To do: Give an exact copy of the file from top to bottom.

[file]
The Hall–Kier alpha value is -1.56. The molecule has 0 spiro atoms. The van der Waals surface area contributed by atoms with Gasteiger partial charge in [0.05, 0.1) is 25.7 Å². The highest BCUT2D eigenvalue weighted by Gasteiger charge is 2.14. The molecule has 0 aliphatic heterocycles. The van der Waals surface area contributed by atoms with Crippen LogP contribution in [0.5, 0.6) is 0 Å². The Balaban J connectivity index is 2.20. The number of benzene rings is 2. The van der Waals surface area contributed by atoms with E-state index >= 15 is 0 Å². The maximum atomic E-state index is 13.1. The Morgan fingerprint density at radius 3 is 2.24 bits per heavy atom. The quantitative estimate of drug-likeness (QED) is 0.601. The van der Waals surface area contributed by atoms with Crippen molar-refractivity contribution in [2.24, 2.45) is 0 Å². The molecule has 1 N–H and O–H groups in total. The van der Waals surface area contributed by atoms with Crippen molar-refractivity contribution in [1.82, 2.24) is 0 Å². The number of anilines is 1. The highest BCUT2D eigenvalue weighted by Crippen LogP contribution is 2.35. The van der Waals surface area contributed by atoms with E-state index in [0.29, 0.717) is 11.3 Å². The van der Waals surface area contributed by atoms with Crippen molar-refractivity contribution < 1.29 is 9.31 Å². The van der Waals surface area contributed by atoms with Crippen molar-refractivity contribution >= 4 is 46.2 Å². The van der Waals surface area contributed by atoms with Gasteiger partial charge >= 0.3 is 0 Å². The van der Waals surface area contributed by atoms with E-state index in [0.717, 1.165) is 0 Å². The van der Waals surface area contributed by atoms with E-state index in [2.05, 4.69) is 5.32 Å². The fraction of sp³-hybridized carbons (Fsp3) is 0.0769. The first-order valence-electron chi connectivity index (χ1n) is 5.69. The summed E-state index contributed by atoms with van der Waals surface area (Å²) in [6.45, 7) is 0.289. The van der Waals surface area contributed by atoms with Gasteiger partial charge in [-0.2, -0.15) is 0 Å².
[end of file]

The Hall–Kier alpha value is -1.56. The molecule has 0 spiro atoms. The van der Waals surface area contributed by atoms with Gasteiger partial charge in [0.05, 0.1) is 25.7 Å². The highest BCUT2D eigenvalue weighted by Gasteiger charge is 2.14. The molecule has 0 aliphatic heterocycles. The van der Waals surface area contributed by atoms with Crippen LogP contribution in [0.5, 0.6) is 0 Å². The Balaban J connectivity index is 2.20. The number of benzene rings is 2. The van der Waals surface area contributed by atoms with E-state index >= 15 is 0 Å². The maximum atomic E-state index is 13.1. The Morgan fingerprint density at radius 3 is 2.24 bits per heavy atom. The quantitative estimate of drug-likeness (QED) is 0.601. The van der Waals surface area contributed by atoms with Crippen molar-refractivity contribution in [2.24, 2.45) is 0 Å². The molecule has 1 N–H and O–H groups in total. The van der Waals surface area contributed by atoms with Crippen molar-refractivity contribution in [1.82, 2.24) is 0 Å². The number of anilines is 1. The highest BCUT2D eigenvalue weighted by Crippen LogP contribution is 2.35. The van der Waals surface area contributed by atoms with E-state index in [0.29, 0.717) is 11.3 Å². The van der Waals surface area contributed by atoms with Crippen molar-refractivity contribution < 1.29 is 9.31 Å². The van der Waals surface area contributed by atoms with Crippen molar-refractivity contribution >= 4 is 46.2 Å². The van der Waals surface area contributed by atoms with Gasteiger partial charge >= 0.3 is 0 Å². The van der Waals surface area contributed by atoms with E-state index in [0.717, 1.165) is 0 Å². The van der Waals surface area contributed by atoms with E-state index in [2.05, 4.69) is 5.32 Å². The fraction of sp³-hybridized carbons (Fsp3) is 0.0769. The first-order valence-electron chi connectivity index (χ1n) is 5.69. The summed E-state index contributed by atoms with van der Waals surface area (Å²) in [6.45, 7) is 0.289. The van der Waals surface area contributed by atoms with Gasteiger partial charge in [-0.2, -0.15) is 0 Å².